By Jim Lagger
What is “omnichannel” and why is it important? Both good questions in today’s fast-paced, video game, I need it now! culture.
Choice of how customers connect with your business is a must while building your customer service strategy and how you will operationalize your contact center. Contact centers have had many major developments and have evolved from the days of the “call center.” In fact, I would argue that the contact center is now merely a tool belt in the overall drive to acquire, retain, and satisfy an organization’s customer base. Omni-channel offers tools in the tool belt to help win against your competitors.
Omni-channel is significantly different from multi-channel. Multi-channel gives the customer the choice of how they will communicate with your organization, but each of those channels is segmented and separate. These channels include: voice, email, chat, text, and social media. The last channel, social media, has produced unique challenges due to the historical manner in which these solutions have been facilitated. Typically, it is the marketing department of an organization that handles these types of interactions, not the contact center. As a result, there is a breakdown in the overall pursuit of superior customer service for the organization.
Enter omnichannel, the environment that pulls the multiple choices of how a customer can choose to communicate with your organization into one connected platform that communicates and understands what each is doing. Ultimately, the most important component of this strategy is the use of and sharing of data. Omnichannel accomplishes this task in an efficient and timely manner, across the entire enterprise.
The key components of building an effective omnichannel strategy include: connection to the organization, putting the customer first, manage toward desired and measurable outcomes, and leveraging business intelligence.
Connection to the organization – The realization that every customer interaction needs to effectively deliver exceptional service through each channel in the business is the starting point of providing a consistent customer experience. Whether via phone call, email, chat, text, brick and mortar, or traditional mail, a customer should have a consistently positive experience regardless of the medium. Everything is connected and sharing information across different business units and channels is critical. This is a simple concept that’s difficult to execute, track, and maintain.
Putting the customer first – This requires an organization that believes the customer is more important than the services or the solutions that your company provides. The company needs a good product or service that is in demand and has value, but without the customer, there is no one to purchase the great solutions and thus no revenue. The focus needs to shift to customer profile, loyalty, and preferences. Customer interactions can be complex but technology can assist through the design of customer care processes that center on consumer needs and tasks, not individual channels. Ideally, associates of the organization, not just agents, should be able to conduct a customer contact session using one single tool and a consistent database.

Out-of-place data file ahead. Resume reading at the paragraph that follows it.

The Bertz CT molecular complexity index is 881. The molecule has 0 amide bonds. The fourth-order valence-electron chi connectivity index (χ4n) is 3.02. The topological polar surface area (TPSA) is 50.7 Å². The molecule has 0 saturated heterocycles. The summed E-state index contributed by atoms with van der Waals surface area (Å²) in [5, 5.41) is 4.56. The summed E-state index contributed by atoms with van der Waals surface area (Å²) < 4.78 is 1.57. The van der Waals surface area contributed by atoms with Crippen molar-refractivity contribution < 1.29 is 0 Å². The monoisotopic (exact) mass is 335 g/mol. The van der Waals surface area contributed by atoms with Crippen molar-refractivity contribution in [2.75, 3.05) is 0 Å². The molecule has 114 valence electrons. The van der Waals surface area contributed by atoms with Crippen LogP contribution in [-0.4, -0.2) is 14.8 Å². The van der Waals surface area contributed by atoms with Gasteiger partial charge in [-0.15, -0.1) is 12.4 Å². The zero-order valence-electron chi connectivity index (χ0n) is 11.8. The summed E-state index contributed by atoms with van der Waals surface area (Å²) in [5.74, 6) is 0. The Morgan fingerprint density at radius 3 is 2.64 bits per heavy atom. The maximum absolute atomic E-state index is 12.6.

Manage toward desired and measurable outcomes – You must start with the customer experience desired and work backward toward the technology to provide it. Organizations need to focus on the outcomes to delight customers throughout the customer journey. This will ultimately result in the acquisition and retention of more customers than that of your competition. Omnichannel provides content at every point of the customer experience and customers expect each engagement with an organization to be connected and effective based on their preferences. The responsibility falls to the organization to reinforce that the customer made the right decision and is delighted with their experience. Finally, the results need to be measurable to determine, objectively, that the strategy and process are producing the desired results.
Leveraging business intelligence – Omnichannel produces a great amount of actionable information for an organization. Despite our best efforts, not every customer interaction is going to be positive, but what we learn from those interactions is extremely important for improving the operation. This improvement is not only true for the contact center, but for the entire organization. The use of a consistent set of data across all business units and organizational departments will ultimately lead to the consistently positive customer experiences that you desire.
An effective omnichannel strategy begins and ends with the customer. You must focus on delivering effective experiences in an increasingly connected world. This includes using data, past customer experience history, all areas of the organization, and objectively measuring your results for constant improvement. Learn how Altura Communication Solutions can help you with your customer service and omni-channel strategy.